House of Commons photo

Crucial Fact

  • His favourite word was position.

Last in Parliament October 2000, as Progressive Conservative MP for Sherbrooke (Québec)

Won his last election, in 1997, with 60% of the vote.

Statements in the House

Reference To Supreme Court February 17th, 1998

Mr. Speaker, as the Prime Minister has handed over his responsibilities to the Supreme Court and its justices on the subject of Canadian unity, I would like to know today whether the Prime Minister and the government intend to ask the justices to campaign in the unfortunate event of another referendum.

National Unity February 17th, 1998

Mr. Speaker, I rise today to speak to the issue of the supreme court reference.

I have opposed this initiative for these reasons. Every national political party and its leader in this House agrees that this matter, the future of Canada, is ultimately a political decision. A court ruling cannot be a substitute for the common will of Canadians to live together and share the same destiny.

We should not kid ourselves on the ultimate effect this strategy will have. The separatists can only rejoice in the fact that this keeps their issue on the top of the national agenda. The discussion now revolves around how the country can be broken up as opposed to how we can make it work better.

At every turn and every moment of my political life, I have fought for my belief in Canada. Canadians deserve leaders able to see beyond the next horizon, to do what is right instead of succumbing to what is easy. I will never give up my fight for Canada.

Reference To Supreme Court February 16th, 1998

Mr. Speaker, the Prime Minister is in a bad position to give anyone a lesson about rolling the dice after what he did in the 1995 referendum, after he said to Canadians in the 1995 referendum that everything was fine. As a result he almost lost the country. Has he not learned anything from that referendum?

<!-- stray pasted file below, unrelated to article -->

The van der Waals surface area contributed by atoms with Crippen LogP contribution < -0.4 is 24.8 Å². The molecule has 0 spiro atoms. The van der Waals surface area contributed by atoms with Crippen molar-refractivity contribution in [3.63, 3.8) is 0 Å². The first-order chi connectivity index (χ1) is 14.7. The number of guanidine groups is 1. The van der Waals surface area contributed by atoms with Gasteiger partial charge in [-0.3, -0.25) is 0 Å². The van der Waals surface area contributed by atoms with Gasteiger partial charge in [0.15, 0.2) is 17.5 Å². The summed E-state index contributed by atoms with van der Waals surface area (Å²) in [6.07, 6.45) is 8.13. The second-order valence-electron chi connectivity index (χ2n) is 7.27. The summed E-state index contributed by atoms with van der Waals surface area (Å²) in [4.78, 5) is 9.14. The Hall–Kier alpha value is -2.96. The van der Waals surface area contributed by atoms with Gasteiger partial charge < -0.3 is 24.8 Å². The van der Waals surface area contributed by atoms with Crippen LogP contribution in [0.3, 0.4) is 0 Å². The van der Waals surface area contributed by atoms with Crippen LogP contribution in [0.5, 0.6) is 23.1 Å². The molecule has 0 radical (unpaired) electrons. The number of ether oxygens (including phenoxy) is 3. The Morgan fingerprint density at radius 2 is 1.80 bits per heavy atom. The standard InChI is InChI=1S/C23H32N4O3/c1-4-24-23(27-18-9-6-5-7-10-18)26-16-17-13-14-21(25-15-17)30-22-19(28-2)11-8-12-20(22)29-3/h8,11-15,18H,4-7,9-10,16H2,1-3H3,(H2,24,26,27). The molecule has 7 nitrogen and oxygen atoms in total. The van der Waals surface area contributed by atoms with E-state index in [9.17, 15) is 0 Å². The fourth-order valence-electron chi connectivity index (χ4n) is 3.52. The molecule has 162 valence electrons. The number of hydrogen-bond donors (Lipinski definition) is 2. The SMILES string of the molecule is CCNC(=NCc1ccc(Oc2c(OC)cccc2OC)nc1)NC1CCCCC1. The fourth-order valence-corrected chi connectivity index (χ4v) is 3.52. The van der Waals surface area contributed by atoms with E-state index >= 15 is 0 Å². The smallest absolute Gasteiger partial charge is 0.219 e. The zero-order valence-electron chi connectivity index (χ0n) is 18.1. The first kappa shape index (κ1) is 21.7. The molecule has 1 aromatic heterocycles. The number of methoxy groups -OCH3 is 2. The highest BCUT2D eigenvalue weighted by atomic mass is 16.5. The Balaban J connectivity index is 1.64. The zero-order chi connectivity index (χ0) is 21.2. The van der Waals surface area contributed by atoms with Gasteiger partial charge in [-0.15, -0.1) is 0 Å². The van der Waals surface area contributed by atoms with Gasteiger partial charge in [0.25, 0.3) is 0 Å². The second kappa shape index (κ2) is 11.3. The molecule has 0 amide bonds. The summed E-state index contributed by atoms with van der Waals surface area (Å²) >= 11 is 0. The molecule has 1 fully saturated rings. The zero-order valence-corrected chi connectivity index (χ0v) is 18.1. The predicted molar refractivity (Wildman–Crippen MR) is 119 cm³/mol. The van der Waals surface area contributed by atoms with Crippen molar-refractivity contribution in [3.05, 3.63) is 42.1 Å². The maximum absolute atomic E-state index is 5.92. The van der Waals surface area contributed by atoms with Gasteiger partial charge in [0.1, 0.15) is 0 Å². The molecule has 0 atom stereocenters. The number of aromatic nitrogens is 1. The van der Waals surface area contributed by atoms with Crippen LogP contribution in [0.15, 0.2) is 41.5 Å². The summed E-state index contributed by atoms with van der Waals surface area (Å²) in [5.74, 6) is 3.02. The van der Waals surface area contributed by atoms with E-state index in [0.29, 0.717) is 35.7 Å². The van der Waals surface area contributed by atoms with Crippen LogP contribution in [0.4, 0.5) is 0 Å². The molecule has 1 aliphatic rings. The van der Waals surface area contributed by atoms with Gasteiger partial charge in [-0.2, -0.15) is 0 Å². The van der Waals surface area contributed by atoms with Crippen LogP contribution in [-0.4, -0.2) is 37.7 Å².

Quebeckers and Canadians want the country to work. They do not want the extremes of the Reform Party. They do not want the extremes of the Bloc. They want a solution which makes the country work, not a recipe on how to break it up.

Reference To Supreme Court February 16th, 1998

Mr. Speaker, my question is for the Prime Minister.

Following the questions asked by members of the Bloc Quebecois and the Reform Party, does the Prime Minister not realize that the government is playing the game of the extremists in this country?

Does the government not realize that if the Supreme Court must make a decision, it will tell us what we already know, namely that no one can provide a definite answer should the country separate?

Does the Prime Minister not recognize that it would be better to propose a plan A, that is a plan acceptable to those who want a consensus on change, including as regards Canada's economic and social union?

Health February 13th, 1998

Mr. Speaker, most provincial governments have already clearly indicated their desire to help victims of hepatitis C.